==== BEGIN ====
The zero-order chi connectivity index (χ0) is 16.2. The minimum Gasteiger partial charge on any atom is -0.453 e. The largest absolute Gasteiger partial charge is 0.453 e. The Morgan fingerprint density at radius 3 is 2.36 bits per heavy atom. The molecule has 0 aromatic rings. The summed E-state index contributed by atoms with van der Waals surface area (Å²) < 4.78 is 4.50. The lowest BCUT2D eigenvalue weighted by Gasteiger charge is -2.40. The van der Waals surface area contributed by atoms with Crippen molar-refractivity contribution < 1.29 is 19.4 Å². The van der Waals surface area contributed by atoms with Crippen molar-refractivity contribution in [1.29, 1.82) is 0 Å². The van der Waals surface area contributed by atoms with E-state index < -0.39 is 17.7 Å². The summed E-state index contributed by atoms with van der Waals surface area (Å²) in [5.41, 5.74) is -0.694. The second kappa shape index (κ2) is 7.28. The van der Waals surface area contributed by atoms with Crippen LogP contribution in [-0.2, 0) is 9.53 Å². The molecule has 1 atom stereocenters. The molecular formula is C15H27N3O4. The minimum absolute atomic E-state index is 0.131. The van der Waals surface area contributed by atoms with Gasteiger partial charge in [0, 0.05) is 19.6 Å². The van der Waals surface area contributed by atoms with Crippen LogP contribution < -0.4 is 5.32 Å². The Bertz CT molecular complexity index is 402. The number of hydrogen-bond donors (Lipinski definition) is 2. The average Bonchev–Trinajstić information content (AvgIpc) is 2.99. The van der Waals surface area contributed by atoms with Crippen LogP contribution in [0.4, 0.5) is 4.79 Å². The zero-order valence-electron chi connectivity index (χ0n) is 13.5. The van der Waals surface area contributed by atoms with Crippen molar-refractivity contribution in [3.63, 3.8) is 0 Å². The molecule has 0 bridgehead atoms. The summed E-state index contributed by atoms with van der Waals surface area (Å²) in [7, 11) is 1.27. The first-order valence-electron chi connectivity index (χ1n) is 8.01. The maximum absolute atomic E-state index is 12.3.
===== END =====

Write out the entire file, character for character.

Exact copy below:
The zero-order chi connectivity index (χ0) is 16.2. The minimum Gasteiger partial charge on any atom is -0.453 e. The largest absolute Gasteiger partial charge is 0.453 e. The Morgan fingerprint density at radius 3 is 2.36 bits per heavy atom. The molecule has 0 aromatic rings. The summed E-state index contributed by atoms with van der Waals surface area (Å²) < 4.78 is 4.50. The lowest BCUT2D eigenvalue weighted by Gasteiger charge is -2.40. The van der Waals surface area contributed by atoms with Crippen molar-refractivity contribution < 1.29 is 19.4 Å². The van der Waals surface area contributed by atoms with Crippen molar-refractivity contribution in [1.29, 1.82) is 0 Å². The van der Waals surface area contributed by atoms with E-state index < -0.39 is 17.7 Å². The summed E-state index contributed by atoms with van der Waals surface area (Å²) in [5.41, 5.74) is -0.694. The second kappa shape index (κ2) is 7.28. The van der Waals surface area contributed by atoms with Crippen LogP contribution in [-0.2, 0) is 9.53 Å². The molecule has 1 atom stereocenters. The molecular formula is C15H27N3O4. The minimum absolute atomic E-state index is 0.131. The van der Waals surface area contributed by atoms with Gasteiger partial charge in [0, 0.05) is 19.6 Å². The van der Waals surface area contributed by atoms with Crippen LogP contribution < -0.4 is 5.32 Å². The Bertz CT molecular complexity index is 402. The number of hydrogen-bond donors (Lipinski definition) is 2. The average Bonchev–Trinajstić information content (AvgIpc) is 2.99. The van der Waals surface area contributed by atoms with Crippen LogP contribution in [0.4, 0.5) is 4.79 Å². The zero-order valence-electron chi connectivity index (χ0n) is 13.5. The van der Waals surface area contributed by atoms with Crippen molar-refractivity contribution in [3.63, 3.8) is 0 Å². The molecule has 0 bridgehead atoms. The summed E-state index contributed by atoms with van der Waals surface area (Å²) in [7, 11) is 1.27. The first-order valence-electron chi connectivity index (χ1n) is 8.01. The maximum absolute atomic E-state index is 12.3.